Saturday

Obama says "Screw you, I'll do it myself".


This president has no understanding of our constitution and its implications. With every new proposal he brings forth, another piece of our constitution is rewritten in the red ink of socialism.

Not content to sit on the sidelines and allow open debate and honest inspection of his ideas he has now chosen to take an active role in the fashioning of yet another Marxist program.

Does it seem odd that such an important announcement would hit the wire on late on a Saturday afternoon? Nevertheless I found this jewel lurking on MSNBC today (excerpts in bold):

Obama to take a greater role on health care
Advisers say president determined to make sure final bill bears his stamp

Good, if it has his fingerprints prominently displayed throughout then there will be no denying that this abomination is his and his alone.

WASHINGTON - After months of insisting he would leave the details to Congress, President Obama has concluded that he must exert greater control over the health care debate and is preparing an intense push for legislation that will include speeches, town-hall-style meetings and much deeper engagement with lawmakers, senior White House officials say.

Literal translation being “I can’t trust these legislators to enact legislation that would make the Founding Fathers roll over in their grave”. I believe Obama is afraid that left to their own devices most in the Senate and Congress, minus the lunatic fringe (Pelosi and Reid), would realize that what he is proposing is nothing less than political suicide.

Mindful of the failures of former President Bill Clinton, whose intricate proposal for universal care collapsed on Capitol Hill 15 years ago, Mr. Obama until now had charted a different course, setting forth broad principles and concentrating on bringing disparate factions — doctors, insurers, hospitals, pharmaceutical companies, labor unions — to the negotiating table.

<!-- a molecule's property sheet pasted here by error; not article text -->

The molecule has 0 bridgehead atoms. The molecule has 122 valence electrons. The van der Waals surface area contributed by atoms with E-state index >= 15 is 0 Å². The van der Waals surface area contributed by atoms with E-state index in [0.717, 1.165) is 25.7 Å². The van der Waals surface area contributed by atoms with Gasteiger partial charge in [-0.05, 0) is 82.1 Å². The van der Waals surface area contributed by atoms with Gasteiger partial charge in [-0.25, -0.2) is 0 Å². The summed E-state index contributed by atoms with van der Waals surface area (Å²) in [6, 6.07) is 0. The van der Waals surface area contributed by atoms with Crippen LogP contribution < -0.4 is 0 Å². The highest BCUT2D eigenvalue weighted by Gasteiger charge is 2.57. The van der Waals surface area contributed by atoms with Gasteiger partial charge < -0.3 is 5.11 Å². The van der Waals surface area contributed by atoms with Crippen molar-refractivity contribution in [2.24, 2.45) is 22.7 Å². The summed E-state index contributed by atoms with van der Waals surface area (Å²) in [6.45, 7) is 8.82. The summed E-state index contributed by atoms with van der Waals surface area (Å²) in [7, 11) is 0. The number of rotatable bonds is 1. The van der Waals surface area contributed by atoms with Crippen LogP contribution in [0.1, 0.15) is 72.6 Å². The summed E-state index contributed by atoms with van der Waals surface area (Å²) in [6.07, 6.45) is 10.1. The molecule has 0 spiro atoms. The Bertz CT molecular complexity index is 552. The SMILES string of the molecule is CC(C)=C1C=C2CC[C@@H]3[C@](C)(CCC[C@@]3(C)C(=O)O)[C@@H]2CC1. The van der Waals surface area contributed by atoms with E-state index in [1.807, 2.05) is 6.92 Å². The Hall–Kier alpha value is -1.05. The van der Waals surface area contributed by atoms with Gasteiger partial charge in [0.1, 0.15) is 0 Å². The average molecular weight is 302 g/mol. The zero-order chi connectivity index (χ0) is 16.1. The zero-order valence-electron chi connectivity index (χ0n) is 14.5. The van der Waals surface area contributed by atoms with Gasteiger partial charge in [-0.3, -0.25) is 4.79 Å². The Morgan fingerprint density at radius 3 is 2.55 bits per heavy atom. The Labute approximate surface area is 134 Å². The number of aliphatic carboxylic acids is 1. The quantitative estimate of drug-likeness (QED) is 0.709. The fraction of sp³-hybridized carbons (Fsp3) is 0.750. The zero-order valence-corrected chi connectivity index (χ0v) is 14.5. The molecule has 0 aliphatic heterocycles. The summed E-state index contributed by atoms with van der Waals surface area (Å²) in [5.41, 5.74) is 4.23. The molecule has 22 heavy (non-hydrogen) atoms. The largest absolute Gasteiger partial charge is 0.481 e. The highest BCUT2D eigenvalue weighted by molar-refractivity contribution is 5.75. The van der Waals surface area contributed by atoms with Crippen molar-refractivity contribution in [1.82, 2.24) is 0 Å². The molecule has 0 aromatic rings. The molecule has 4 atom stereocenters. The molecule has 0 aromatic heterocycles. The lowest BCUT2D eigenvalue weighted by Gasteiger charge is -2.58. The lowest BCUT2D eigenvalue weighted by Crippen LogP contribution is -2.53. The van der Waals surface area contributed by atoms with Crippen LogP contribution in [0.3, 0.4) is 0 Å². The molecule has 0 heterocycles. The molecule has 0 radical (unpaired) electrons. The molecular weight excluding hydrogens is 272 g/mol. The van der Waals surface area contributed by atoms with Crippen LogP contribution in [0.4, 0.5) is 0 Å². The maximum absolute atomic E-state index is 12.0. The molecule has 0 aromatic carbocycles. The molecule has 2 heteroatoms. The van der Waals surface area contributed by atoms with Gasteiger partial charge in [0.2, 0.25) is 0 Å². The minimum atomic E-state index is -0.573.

But Mr. Obama has grown concerned that he is losing the debate over certain policy prescriptions he favors, like a government-run insurance plan to compete with the private sector, said one Democrat familiar with his thinking. With Congress beginning a burst of work on the measure, top advisers say, the president is determined to make certain the final bill bears his stamp.

What has happened to America and her free market? “He favors a government-run insurance plan to compete with private insurance”? Since when has it become the government’s place to compete in the free market? This is absolutely insane and I cannot believe that such a proposition is being considered.

People have forgotten that government intervention in the form of Medicare and Medicaid is the reason medical costs are where they are today. As usual the government’s solution to problems caused by the government is… wait for it… more government.

“Ultimately, as happened with the recovery act, it will become President Obama’s plan,“ the White House budget director, Peter R. Orszag, said in an interview. “I think you will see that evolution occurring over the next few weeks. We will be weighing in more definitively, and you will see him out there.”

Stumping hard for his socialist plans is what Obama does best. I would be willing to bet that what we get at these “town hall meetings” and the like is loads of crap platitudes and generalities. What we will not see fleshed out is any semblance of a plan.

One has only to look at recent history to understand this is true. For example, the closing of Guantanamo, the stimulus plan, the bailouts, troop withdrawals in Iraq and so forth. Each of these ideas was announced and implemented before there was a plan in place. The results speak for themselves.

'Historic down payment'
On Saturday, while Mr. Obama was traveling in Europe, he used his weekly radio and Internet address to make the case that “the status quo is broken” and to set forth his ambitious goals.